Newt Gingrich’s thorough pounding in South Carolina has set up Florida as the next important primary. If Gingrich is able to win Florida as well, then Mitt Romney will be in a heap of trouble.
At this point a Gingrich victory is an eminently possible event. Throughout November and December Gingrich was posting enormous leads in Florida; for some reason the seniors there seem to really like him. Romney’s strong performances in Iowa and New Hampshire lifted him to the lead for a while. But now Gingrich is leading again. The example of South Carolina, where Romney lost a steady lead in less than a week, shows how quickly things can shift.
Florida is a very diverse state, much more so than any of the other states which have voted so far. Its population is large enough, and each part of the state different enough, that it could very easily be split into several different states with unique cultures.
Below are some thoughts the voting patterns of each part of Florida.
Northern Florida is the part which has most in common with the South; indeed, much of it is an extension of the Deep South. As the example of South Carolina indicates, Romney for some reason does very poorly in the South. In 2008, he placed a poor third in a number of Deep South states.
It’s interesting to ask whether Gingrich has any special appeal to the South. Gingrich is a Southerner who spent most of his life in Georgia. On the other hand, he doesn’t sound like a Southerner.
One would expect Romney to do especially poorly in northern Florida, given his weakness in the South. There is a catch, however. In 2008 Romney actually won the Jacksonville area by double-digits while losing the Panhandle badly. Whether he can replicate this performance this year is open to question. Of course, given that Romney lost Florida to John McCain, he must.
Covering most of Central Florida, the I-4 Corridor refers to the I-4 highway running through the region to connect all the major cities.
This is generally swing territory in the presidential election, and it will probably be swing territory in the upcoming primary as well. Romney did decently in the Orlando area in 2008, tying John McCain. He did worse in the Tampa and Hillsborough region. Whoever wins the I-4 Corridor in 2012 will probably win the Republican primary. It will be where the rubber meets the road, so to speak.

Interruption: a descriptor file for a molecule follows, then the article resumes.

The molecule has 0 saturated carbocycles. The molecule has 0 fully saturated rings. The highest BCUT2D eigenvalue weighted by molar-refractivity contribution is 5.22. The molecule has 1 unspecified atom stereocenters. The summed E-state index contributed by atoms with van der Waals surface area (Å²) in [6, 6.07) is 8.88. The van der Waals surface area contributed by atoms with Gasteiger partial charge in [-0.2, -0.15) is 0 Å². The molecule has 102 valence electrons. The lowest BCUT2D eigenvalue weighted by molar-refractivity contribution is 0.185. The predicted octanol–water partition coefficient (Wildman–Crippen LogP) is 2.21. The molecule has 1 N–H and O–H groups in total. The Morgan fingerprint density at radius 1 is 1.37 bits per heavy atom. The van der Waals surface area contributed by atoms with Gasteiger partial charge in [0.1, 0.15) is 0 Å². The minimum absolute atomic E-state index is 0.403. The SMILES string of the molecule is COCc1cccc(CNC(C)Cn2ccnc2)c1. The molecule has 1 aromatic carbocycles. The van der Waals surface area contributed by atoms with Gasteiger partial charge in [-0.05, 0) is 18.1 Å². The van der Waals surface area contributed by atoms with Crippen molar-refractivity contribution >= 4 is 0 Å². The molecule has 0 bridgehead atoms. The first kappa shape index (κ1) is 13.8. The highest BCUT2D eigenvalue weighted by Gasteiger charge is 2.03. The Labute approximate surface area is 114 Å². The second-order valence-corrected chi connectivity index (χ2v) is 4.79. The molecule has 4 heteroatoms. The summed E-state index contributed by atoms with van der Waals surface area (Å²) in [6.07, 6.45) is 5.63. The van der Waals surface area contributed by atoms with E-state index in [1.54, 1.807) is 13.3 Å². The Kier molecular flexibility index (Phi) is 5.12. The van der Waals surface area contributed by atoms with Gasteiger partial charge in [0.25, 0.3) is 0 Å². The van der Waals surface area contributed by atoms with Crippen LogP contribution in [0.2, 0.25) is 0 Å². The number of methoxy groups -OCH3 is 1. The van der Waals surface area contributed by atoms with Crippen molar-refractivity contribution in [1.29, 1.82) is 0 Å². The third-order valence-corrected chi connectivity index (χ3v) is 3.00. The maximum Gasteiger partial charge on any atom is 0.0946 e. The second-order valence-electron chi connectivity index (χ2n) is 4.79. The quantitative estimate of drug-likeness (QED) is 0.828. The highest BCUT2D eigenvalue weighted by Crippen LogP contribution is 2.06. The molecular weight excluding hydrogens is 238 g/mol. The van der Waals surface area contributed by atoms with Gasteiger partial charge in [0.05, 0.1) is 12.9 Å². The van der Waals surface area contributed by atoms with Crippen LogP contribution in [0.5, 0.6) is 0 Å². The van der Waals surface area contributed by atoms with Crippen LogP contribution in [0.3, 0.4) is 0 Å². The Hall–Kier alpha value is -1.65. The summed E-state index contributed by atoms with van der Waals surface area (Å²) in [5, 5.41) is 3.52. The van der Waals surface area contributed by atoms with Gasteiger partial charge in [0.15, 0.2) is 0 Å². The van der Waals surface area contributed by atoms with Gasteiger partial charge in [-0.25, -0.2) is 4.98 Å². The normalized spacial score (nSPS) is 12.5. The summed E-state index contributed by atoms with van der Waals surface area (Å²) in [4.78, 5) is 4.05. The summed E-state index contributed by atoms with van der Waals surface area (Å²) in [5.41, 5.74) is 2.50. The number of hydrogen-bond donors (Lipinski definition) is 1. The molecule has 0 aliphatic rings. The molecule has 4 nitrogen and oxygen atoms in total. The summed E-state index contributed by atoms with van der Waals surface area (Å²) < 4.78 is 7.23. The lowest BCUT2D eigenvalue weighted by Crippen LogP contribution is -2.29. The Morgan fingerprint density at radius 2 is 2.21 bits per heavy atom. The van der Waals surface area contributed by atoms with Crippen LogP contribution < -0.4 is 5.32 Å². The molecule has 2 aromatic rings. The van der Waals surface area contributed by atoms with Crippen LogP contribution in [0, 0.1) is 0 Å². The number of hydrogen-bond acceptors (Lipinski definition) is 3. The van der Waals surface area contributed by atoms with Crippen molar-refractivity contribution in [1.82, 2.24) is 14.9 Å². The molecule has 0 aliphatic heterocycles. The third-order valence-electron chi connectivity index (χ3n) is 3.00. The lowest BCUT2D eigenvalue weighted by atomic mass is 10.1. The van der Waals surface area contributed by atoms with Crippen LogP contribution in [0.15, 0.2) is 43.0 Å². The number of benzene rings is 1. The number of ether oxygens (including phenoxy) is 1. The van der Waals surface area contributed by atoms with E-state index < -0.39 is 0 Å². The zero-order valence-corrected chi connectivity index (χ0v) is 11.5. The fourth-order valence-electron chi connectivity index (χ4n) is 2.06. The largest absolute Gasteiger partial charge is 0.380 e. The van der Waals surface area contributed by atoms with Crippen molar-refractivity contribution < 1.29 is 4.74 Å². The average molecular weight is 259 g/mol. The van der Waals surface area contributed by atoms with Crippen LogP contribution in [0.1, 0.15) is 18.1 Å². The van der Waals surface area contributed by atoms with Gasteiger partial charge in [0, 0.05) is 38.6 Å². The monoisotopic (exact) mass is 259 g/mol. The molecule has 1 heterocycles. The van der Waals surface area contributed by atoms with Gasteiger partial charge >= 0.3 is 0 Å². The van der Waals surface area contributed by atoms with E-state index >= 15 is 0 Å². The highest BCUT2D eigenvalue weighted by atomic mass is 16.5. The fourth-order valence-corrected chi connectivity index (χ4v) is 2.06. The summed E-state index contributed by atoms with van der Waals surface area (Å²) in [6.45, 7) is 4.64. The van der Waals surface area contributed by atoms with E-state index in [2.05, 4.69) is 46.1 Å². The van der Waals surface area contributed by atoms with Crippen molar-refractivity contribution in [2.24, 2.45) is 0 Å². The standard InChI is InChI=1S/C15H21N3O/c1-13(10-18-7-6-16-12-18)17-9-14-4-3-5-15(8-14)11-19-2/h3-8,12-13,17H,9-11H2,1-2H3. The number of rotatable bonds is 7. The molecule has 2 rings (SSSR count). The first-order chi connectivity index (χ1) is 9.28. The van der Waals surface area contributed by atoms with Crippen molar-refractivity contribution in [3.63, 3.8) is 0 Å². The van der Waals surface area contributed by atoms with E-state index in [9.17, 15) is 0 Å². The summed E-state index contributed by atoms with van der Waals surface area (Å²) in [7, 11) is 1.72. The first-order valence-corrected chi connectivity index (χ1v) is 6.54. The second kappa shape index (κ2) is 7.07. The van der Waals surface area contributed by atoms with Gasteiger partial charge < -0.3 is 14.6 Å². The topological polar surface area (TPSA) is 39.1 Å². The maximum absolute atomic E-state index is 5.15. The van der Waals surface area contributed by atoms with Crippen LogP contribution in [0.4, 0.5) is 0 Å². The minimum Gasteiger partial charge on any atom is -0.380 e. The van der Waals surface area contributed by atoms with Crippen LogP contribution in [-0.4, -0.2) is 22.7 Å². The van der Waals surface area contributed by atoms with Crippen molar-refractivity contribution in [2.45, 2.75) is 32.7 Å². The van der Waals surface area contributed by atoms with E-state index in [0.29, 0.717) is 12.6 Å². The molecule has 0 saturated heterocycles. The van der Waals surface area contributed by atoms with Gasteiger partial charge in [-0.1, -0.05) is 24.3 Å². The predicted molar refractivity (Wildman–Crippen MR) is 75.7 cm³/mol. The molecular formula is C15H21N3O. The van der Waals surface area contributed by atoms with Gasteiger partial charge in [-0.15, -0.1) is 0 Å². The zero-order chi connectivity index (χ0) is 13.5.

South Florida is the most populous and diverse part of the state. Mitt Romney cratered in this region during the 2008 Republican primaries; in Miami-Dade County, he actually did worse than Rudy Giuliani (remember him?) According to exit polls, Romney failed to break into double-digits amongst the Cuban-American vote.
Obviously, if this happens again Romney will lose the state. As for Newt Gingrich, it will be very revealing to see how he does in this part of the state. Gingrich might be attractive to conservative retirees who remember his battles with Bill Clinton. His strength with Cuban-Americans, on the other hand, is completely a mystery. Gingrich has never had to appeal to Hispanic voters in his life before; it will be a very fascinating to see how he does with them.
All in all, the way that South Florida will vote is pretty much up in the air.
The good news for Romney is that absentee voting has been continuously going on throughout the period in which he held the polling lead, before his loss in South Carolina. If there is anything that will lift him to victory, this is it.
Finally, there is the Hispanic vote in Florida. While most voters so far in the Republican primary belong to hard-core Republican constituencies, Hispanics do not. The performance of the eventual Republican nominee among Hispanics in Florida (especially non-Cubans) will provide an extremely important insight to the general election.